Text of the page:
Agents from the Bureau of Alcohol, Tobacco, Firearms and Explosives seized firearms from a Leacock Township property earlier this month and an Amish farmer at the property acknowledged selling guns without a federal firearms license.
No criminal charges have been filed so far in the matter, and there is little information provided by ATF sources. LNP | LancasterOnline learned of the raid from a tip.
“ATF agents, as part of ongoing investigation, executed an enforcement operation at the Cattail Foundry and seized evidence,” on Jan. 12, bureau spokesperson Robert Cucinotta said Monday.
Cucinotta said there was little else he could add because of the ongoing investigation.
On Tuesday, Reuben King said the guns taken were part of his personal collection and that the foundry had nothing to do with the gun sales.
“I’m not going to deny that I was selling some,” Reuben King said. Gun sales were not advertised and he does not know how he may have come to the ATF’s attention.
“This is my business: I’m a dairyman,” he said inside a barn filled with cows as he swept the concrete floor with a pushbroom. He has about 50 dairy cows.
Reuben King said he primarily sold long guns to the Amish for hunting, though he admitted he sold some to non-Amish, too.
“I was not dealing in handguns, positively not,” Reuben King said.
Federal laws require photo identification when purchasing a firearm from a licensed dealer. The Amish contend their religious beliefs prevent them from being photographed, so they cannot buy a firearm from a licensed dealer. However, private sellers don’t have to require the buyer to present photo identification.
Reuben King declined to say how many guns he had or sold, but that more than 600 — which is what a tipster told LNP — didn’t sound right. Agents did not take all his firearms, he said, adding he’s been collecting guns over the years and hunts.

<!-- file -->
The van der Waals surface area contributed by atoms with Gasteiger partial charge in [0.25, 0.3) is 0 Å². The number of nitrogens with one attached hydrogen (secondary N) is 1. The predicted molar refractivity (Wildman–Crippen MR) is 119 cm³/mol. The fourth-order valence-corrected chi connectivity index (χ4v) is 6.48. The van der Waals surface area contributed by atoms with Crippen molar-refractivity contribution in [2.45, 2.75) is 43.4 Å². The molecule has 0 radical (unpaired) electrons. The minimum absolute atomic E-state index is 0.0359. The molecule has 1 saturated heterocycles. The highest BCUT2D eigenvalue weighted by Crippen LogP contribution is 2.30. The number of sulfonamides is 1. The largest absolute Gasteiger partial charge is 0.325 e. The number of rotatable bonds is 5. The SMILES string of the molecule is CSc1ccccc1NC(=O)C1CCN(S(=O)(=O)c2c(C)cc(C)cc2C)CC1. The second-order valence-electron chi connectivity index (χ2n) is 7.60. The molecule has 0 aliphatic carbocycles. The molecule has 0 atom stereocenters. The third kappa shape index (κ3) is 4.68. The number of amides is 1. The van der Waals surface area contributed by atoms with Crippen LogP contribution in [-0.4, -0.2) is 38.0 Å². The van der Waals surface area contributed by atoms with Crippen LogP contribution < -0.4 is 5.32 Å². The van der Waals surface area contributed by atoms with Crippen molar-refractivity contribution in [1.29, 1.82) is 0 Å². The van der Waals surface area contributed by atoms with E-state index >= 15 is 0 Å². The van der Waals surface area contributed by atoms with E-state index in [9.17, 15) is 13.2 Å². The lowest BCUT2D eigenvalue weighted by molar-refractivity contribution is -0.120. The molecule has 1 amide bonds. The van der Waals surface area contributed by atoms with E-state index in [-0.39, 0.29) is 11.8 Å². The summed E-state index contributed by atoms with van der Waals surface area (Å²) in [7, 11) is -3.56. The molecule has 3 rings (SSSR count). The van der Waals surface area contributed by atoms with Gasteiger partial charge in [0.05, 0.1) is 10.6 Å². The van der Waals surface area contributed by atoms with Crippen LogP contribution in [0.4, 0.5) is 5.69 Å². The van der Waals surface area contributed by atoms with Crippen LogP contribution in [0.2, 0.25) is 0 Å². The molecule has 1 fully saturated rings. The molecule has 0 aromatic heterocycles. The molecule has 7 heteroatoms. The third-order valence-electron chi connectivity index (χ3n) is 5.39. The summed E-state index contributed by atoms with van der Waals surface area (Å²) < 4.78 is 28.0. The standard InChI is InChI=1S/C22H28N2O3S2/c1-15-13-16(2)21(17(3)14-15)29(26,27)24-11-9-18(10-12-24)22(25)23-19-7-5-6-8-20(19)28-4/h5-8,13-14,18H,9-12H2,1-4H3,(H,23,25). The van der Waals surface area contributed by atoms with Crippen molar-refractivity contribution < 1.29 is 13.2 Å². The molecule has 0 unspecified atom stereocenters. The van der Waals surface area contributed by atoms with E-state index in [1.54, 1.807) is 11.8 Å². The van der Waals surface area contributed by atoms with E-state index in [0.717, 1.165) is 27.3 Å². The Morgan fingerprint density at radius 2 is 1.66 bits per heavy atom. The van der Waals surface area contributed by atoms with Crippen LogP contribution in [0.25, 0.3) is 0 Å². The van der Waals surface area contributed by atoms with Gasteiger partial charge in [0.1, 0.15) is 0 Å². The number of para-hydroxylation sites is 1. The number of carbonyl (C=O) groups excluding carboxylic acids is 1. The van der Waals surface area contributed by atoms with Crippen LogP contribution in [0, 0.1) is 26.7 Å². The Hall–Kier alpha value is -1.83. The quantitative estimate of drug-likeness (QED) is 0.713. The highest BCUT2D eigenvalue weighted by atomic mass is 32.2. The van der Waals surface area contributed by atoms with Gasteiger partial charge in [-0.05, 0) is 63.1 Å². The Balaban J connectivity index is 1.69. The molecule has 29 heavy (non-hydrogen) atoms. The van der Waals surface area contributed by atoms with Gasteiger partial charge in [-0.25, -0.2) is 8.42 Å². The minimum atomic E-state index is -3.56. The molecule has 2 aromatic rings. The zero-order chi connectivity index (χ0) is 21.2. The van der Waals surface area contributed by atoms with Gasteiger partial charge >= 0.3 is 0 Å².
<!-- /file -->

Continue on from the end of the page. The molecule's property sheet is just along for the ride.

Reuben King’s brother, Emmanuel King, said about 15 agents with a warrant removed firearms from a room above the first-floor foundry and spent about five hours there.
“They were jotting them down and loading them up,” Emmanuel King said.
Reuben King said he has been talking to lawyers, but does not have one yet, and doesn’t know what will come of the investigation.
Reuben King pointed out that the government can’t tell him how many guns a person may sell or over what timeframe before a license is required.
That is true.
Cucinotta reiterated on Tuesday that he could not comment on the case at hand, but would refer anyone with questions about federal firearms laws to the bureau’s website.
A 15-page document posted to the bureau’s site and titled, “Do I need a license to buy and sell firearms?” states that the federal Gun Control Act “requires that persons who are engaged in the business of dealing in firearms be licensed by the bureau.”
“Determining whether you are ‘engaged in the business’ of dealing in firearms requires looking at the specific facts and circumstances of your activities,” the document said, noting no federal law sets a “‘bright-line’ rule for when a federal firearms license is required.”
The ATF document says a person “will need a license if you repetitively buy and sell firearms with the principal motive of making a profit.” Licenses are not required for someone who engages in “occasional sales of firearms from your personal collection,” the document added.
Anyone who “willfully engages in the business of dealing in firearms without the required license is subject to criminal prosecution, and can be sentenced to up to five years in prison, fined up to $250,000, or both,” the document said.